Voting rights advocates, civic groups, and two Texas voters rushed on Friday to file a bid to block Republican Gov. Greg Abbott’s order last October regarding the upcoming election. The ruling stated that Texas voters should only have one drop-off location per one county to cast absentee ballots.
The filed lawsuit in federal court in Austin, which was led by the League of United Latin American Citizens, League of Women Voters Texas, and Texas residents, calls for an unconstitutional burden on the right to vote. This movement forced Travis and Harris Counties – two of the state’s most significant Democratic strongholds – to shutter drop-off sites opened this week.
“In the midst of an election that is already underway, forcing such new burdens on voters who relied on a different set of election rules to make their voting plan, is unreasonable, unfair, and unconstitutional.”The plaintiffs
The plaintiffs also said that the governor’s notion can disproportionately impact voters with disabilities and no access to reliable transportation, calling this tactic a “blatant voter suppression” and can cause confusion for the voters.
The proclamation entailed in-person delivery of marked mail ballots for the November 3rd election. Texas counties can only have one in-person site for ballot drop-offs and poll watchers to observe the process. This proclamation would begin on October 2, where eligible voters should deliver the mail to a single early voting clerk’s office location publicly assigned by a county.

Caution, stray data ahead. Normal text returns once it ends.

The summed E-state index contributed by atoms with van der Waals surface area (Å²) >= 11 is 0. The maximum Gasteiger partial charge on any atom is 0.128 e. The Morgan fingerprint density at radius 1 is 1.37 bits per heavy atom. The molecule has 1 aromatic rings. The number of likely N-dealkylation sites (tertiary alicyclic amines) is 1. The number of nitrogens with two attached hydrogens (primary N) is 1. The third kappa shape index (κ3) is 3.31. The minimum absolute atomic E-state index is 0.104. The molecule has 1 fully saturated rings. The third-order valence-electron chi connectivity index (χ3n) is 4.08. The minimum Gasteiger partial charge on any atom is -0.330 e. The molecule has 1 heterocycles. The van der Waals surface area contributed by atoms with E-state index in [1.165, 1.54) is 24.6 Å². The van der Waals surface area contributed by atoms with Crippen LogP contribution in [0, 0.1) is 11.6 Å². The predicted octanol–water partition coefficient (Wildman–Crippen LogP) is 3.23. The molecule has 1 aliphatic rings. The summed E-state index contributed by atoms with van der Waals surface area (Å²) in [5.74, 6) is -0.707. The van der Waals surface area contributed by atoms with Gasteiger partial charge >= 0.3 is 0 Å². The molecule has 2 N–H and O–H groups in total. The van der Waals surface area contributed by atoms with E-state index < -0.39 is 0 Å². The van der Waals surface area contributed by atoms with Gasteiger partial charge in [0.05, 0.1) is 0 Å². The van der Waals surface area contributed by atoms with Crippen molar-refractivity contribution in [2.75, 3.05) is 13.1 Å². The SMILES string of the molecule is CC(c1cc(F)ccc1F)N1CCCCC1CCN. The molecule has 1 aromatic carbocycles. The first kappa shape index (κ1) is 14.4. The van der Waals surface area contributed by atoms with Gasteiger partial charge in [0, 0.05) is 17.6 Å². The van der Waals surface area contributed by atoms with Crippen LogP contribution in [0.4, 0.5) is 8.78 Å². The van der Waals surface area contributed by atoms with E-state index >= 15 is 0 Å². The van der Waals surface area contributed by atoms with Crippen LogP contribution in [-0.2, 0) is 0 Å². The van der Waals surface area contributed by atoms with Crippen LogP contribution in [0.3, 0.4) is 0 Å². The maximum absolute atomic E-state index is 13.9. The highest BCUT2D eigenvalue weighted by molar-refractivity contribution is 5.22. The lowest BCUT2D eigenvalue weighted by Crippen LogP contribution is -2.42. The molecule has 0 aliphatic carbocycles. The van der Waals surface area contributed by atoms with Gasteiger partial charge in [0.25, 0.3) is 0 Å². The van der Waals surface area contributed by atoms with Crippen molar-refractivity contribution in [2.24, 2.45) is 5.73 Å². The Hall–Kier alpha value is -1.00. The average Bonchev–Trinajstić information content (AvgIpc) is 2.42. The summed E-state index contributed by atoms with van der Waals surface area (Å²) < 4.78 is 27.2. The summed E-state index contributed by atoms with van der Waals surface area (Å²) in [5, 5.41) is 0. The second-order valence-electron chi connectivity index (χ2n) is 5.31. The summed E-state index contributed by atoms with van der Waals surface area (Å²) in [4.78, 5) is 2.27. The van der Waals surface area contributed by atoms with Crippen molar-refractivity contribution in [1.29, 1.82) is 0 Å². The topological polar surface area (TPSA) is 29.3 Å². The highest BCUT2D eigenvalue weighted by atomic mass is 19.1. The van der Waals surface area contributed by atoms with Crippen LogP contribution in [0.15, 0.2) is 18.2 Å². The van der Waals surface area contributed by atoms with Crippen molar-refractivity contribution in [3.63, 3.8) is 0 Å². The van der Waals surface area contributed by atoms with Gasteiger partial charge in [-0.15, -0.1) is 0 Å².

“The State of Texas has a duty to voters to maintain the integrity of our elections.”Texas Governor Greg Abbott
It implied that the order would enhance security protocols during the COVID-19 pandemic and ensure greater transparency to stop attempts of illegal voting.
However, the Texas Democratic Party Chair Gilberto Hinojosa firmly stated that the governor is trying to adjust the rules at the last minute as Republicans are on the verge of losing. Harris County Clerk also seconded the motion, saying that the governor’s haphazard decision is intentional to make it difficult for Texas voters to vote.
The plaintiffs also argue that the COVID-19 threat indirectly affects Latino voters in Texas as the U.S. Census Bureau estimated that only 39% of the state’s population accounts for COVID-19 cases to date. Meanwhile, the lawsuit has to proceed as soon as possible due to the early voting that begins on October 13.
Gov. Abbott affirmed that absentee ballot delivery procedures would be strict, where voters should present an identification form, show only during specific hours, and only deliver their ballots. Contrary to the lawsuit’s claims, there is no evidence that the drop-off sites enable voter fraud, as per the governor’s statement.